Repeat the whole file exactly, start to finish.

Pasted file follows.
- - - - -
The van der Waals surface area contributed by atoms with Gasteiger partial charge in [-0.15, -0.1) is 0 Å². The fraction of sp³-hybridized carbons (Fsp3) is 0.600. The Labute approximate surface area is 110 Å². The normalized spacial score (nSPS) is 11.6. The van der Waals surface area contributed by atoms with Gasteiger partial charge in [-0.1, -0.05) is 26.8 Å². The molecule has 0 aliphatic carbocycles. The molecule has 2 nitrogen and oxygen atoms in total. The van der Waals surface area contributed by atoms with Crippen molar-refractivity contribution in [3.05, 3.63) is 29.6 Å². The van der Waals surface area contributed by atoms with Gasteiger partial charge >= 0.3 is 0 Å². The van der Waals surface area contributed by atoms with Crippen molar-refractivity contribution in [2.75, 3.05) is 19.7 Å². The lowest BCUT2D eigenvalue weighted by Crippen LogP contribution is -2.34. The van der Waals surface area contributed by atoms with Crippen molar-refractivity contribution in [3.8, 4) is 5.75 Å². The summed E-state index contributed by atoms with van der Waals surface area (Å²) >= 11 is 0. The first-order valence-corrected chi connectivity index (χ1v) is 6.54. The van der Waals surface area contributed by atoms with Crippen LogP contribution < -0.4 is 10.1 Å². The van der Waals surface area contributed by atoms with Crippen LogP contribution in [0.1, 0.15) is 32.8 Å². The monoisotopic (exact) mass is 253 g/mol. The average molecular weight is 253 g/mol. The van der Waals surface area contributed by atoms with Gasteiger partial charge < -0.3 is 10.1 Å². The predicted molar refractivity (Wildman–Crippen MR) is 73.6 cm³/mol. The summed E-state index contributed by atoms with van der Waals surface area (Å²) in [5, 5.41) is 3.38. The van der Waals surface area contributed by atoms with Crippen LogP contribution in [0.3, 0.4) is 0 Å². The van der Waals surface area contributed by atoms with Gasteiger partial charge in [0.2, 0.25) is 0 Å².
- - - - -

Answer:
The van der Waals surface area contributed by atoms with Gasteiger partial charge in [-0.15, -0.1) is 0 Å². The fraction of sp³-hybridized carbons (Fsp3) is 0.600. The Labute approximate surface area is 110 Å². The normalized spacial score (nSPS) is 11.6. The van der Waals surface area contributed by atoms with Gasteiger partial charge in [-0.1, -0.05) is 26.8 Å². The molecule has 0 aliphatic carbocycles. The molecule has 2 nitrogen and oxygen atoms in total. The van der Waals surface area contributed by atoms with Crippen molar-refractivity contribution in [3.05, 3.63) is 29.6 Å². The van der Waals surface area contributed by atoms with Gasteiger partial charge >= 0.3 is 0 Å². The van der Waals surface area contributed by atoms with Crippen molar-refractivity contribution in [2.75, 3.05) is 19.7 Å². The lowest BCUT2D eigenvalue weighted by Crippen LogP contribution is -2.34. The van der Waals surface area contributed by atoms with Crippen molar-refractivity contribution in [3.8, 4) is 5.75 Å². The summed E-state index contributed by atoms with van der Waals surface area (Å²) >= 11 is 0. The first-order valence-corrected chi connectivity index (χ1v) is 6.54. The van der Waals surface area contributed by atoms with Crippen LogP contribution < -0.4 is 10.1 Å². The van der Waals surface area contributed by atoms with Crippen LogP contribution in [0.1, 0.15) is 32.8 Å². The monoisotopic (exact) mass is 253 g/mol. The average molecular weight is 253 g/mol. The van der Waals surface area contributed by atoms with Gasteiger partial charge < -0.3 is 10.1 Å². The predicted molar refractivity (Wildman–Crippen MR) is 73.6 cm³/mol. The summed E-state index contributed by atoms with van der Waals surface area (Å²) in [5, 5.41) is 3.38. The van der Waals surface area contributed by atoms with Crippen LogP contribution in [0.3, 0.4) is 0 Å². The van der Waals surface area contributed by atoms with Gasteiger partial charge in [0.2, 0.25) is 0 Å².